The grounds they claim are vague, if not incoherent. In July, for example, Sarah Palin, former Republican vice-presidential candidate and Tea Party favorite, charged him with “purposeful dereliction of duty,” because people illegally cross the Mexican border into the U.S. This despite the fact that Obama has deported more undocumented aliens than all prior presidents combined. Republicans in the House and Senate have openly toyed with the idea of impeachment. One representative wistfully exclaimed that impeachment of Obama would be a “dream come true.”
The Constitution allows impeachment only for “treason, bribery or other high crimes and misdemeanors.” Neither treason, a term defined in the Constitution, nor bribery, a term not defined but well understood, is alleged by the president’s detractors.
The key term is “high crimes and misdemeanors.” Its meaning is somewhat opaque, because it is archaic and no longer in general use. Still, we can find the meaning in British legal history as well as in the debates surrounding the adoption of the Constitution. High crimes and misdemeanors are political “crimes,” meaning serious abuses of power. They are not crimes in the ordinary sense of the word (although they might be), but political misdeeds so grave that they threaten the system of government itself or the rights of the people.
Impeachment power was given to Congress because the framers were wise about human nature and recognized that a president could so endanger our democracy and our liberties that the country could not wait until the next presidential election for relief. Yet the framers did not want the impeachment power to create a parliamentary system in which the president would be subservient to Congress, something that could readily happen if the grounds for removal were broad and votes to impeach easy to obtain. The framers narrowed the grounds so that dislike of a president’s policies or of the way a president managed the government (“maladministration”) would not permit a president’s removal. And because impeachment unravels a presidential election, the centerpiece of our democracy, the framers made the removal of a president from office difficult, requiring not just a majority vote in the House of Representatives, but a two-thirds vote in the Senate.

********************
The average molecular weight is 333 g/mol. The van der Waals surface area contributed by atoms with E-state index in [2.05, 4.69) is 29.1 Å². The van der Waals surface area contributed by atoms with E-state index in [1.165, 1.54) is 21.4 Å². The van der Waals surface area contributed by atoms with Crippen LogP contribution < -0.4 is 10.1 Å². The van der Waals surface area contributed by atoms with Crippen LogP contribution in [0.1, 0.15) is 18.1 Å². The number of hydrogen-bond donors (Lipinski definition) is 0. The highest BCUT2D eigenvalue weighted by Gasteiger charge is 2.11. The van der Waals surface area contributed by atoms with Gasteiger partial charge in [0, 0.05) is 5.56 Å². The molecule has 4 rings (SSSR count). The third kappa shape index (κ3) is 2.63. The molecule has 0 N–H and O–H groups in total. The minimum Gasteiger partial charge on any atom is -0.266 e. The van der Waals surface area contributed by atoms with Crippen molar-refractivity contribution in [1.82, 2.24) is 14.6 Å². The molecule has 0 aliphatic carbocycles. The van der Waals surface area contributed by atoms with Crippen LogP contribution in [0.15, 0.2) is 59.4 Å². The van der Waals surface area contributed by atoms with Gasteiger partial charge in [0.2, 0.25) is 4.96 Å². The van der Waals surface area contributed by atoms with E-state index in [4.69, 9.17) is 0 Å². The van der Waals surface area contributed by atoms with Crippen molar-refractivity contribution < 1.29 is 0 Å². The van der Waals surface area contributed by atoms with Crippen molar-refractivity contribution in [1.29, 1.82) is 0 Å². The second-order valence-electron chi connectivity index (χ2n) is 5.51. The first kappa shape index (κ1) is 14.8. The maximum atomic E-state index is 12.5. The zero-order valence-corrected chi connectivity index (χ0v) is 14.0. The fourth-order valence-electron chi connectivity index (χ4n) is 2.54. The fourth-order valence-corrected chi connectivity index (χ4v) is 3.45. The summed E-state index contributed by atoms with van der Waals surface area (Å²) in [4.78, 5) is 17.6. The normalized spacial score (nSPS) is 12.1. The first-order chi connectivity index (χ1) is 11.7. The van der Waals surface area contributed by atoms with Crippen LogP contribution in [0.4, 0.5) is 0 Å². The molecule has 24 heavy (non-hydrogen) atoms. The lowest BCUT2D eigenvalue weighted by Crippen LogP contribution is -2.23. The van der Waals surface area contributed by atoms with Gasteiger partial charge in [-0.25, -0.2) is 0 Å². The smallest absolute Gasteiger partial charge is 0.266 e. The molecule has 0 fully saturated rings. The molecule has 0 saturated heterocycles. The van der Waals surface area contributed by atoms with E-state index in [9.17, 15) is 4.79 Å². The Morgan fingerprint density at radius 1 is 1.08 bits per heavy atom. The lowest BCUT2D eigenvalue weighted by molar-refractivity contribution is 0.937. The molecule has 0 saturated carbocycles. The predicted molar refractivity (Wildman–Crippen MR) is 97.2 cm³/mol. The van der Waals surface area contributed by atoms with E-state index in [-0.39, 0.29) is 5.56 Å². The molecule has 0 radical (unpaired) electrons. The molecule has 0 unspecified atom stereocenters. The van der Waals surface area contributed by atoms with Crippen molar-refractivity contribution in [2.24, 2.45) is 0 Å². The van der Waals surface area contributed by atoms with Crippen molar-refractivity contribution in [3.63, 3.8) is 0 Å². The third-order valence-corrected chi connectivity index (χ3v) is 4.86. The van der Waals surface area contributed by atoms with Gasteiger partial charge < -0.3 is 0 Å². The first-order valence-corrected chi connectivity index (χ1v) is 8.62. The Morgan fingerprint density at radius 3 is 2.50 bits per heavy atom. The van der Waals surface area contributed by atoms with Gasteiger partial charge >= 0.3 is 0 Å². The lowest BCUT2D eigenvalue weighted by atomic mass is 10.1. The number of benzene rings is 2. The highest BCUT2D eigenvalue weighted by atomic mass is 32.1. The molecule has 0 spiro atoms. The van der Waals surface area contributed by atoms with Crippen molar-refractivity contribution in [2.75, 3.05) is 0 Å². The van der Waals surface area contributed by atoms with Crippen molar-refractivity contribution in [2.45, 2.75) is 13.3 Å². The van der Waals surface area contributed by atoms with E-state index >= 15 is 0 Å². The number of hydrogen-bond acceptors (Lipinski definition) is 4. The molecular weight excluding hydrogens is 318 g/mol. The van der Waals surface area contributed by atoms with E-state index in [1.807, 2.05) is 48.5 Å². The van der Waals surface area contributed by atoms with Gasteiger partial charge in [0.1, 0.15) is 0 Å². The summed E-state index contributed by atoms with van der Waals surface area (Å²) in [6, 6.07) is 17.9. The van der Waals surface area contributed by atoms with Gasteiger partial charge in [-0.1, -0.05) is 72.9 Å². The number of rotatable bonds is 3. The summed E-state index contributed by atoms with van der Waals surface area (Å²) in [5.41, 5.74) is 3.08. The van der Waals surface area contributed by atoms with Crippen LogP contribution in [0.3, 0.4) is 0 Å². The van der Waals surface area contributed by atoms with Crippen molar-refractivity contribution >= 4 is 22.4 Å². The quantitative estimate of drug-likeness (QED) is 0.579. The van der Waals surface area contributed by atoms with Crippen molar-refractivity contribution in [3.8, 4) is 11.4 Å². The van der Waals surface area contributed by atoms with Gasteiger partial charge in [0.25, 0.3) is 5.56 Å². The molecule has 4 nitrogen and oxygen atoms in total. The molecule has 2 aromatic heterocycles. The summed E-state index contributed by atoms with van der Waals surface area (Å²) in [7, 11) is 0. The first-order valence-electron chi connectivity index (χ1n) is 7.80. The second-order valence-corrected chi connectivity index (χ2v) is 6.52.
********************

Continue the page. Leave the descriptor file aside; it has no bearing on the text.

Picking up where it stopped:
These barriers to frivolous impeachments have ensured that in the 225 years since the country’s founding, no president has been removed from office, although the House of Representatives, buoyed by partisan emotions, has voted twice for impeachment, once in the case of President Andrew Johnson and the other in the case of President Bill Clinton. Both impeachments have not held up well in the light of history. The Johnson impeachment grew out of disagreements between Congress and the president about Reconstruction. The Clinton impeachment involved his testimony in a civil deposition about his sexual relationship with a White House intern. Whether false or disingenuous, the president’s testimony did not involve any use, much less abuse, of his presidential powers, and the Senate failed to muster the two-thirds vote to remove him from office.